USDA Secretary Tom Vilsack and key federal lawmakers have made a federal solution a top priority. Their efforts could end up superseding any state law, so it only makes sense to let that work play out.
According to the USDA, Maine farmers grow 80 different types of crops, the primary ones being dairy products, chicken eggs and potatoes. In 2011, the Maine Policy Review published an article titled “Maine Food System: An Overview and Assessment,” which stated that while we rank eighth in the nation for potato production we have only 4 percent of the market share.
Last year, the FDA approved six varieties of genetically modified potatoes and two varieties of apples. On apples, the trait reduces browning when they are cut making them more suitable for places like a school lunch program. On potatoes, one of the traits reduces the level of acrylamides released, which is a concern for fried potato products. Another reduces black spots caused by bruising, and like the apples these potatoes stay white longer when cut or peeled. This leads to less waste.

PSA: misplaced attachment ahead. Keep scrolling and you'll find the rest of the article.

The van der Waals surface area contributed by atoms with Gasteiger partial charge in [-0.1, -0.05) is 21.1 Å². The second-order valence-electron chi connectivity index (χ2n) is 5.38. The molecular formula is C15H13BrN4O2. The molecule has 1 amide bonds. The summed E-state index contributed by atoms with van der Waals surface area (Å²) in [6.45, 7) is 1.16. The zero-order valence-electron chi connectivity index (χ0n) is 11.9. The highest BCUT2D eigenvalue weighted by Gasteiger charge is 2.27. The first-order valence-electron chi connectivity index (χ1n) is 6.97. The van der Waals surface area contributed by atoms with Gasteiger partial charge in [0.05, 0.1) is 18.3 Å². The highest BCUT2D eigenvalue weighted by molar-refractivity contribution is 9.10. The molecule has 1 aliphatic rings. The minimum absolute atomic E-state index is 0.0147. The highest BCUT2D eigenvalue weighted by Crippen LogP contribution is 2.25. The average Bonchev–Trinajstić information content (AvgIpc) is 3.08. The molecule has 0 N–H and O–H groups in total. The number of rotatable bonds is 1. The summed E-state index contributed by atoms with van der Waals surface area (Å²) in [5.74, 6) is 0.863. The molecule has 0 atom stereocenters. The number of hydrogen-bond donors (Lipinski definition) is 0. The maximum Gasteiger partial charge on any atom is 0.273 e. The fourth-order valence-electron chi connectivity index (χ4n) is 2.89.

Do we really want — or need — to increase costs for our potato and apple farmers by forcing them to label their foods “GMO” when, not only are they perfectly safe, but they also have some some positive health impacts? We want to increase our market share, not decrease it.
The four contiguous state compromise achieved in the current law is about as palatable as we can take. If Maine lawmakers take that away, we will be left on our own, asking manufacturers and food producers to label just for us. Keep in mind, we import 80 percent of our food in Maine. The costs associated with labeling that will be passed onto our families are akin to a food tax, and that’s if manufacturers decide to distribute to our small state.
This technology could help be an economic driver for our farmers. It cuts down on pesticide use and reduces water use while, simultaneously, allowing farmers to produce higher yields. We should be embracing it.
Forcing our food producers to label their produce infers the product is unsafe, when it is not. That’s misleading and unfair to everyone in Maine.
Lauchlin Titus is a Certified Professional Agronomist and owner of AG Matters, LLC. He lives in Vassalboro.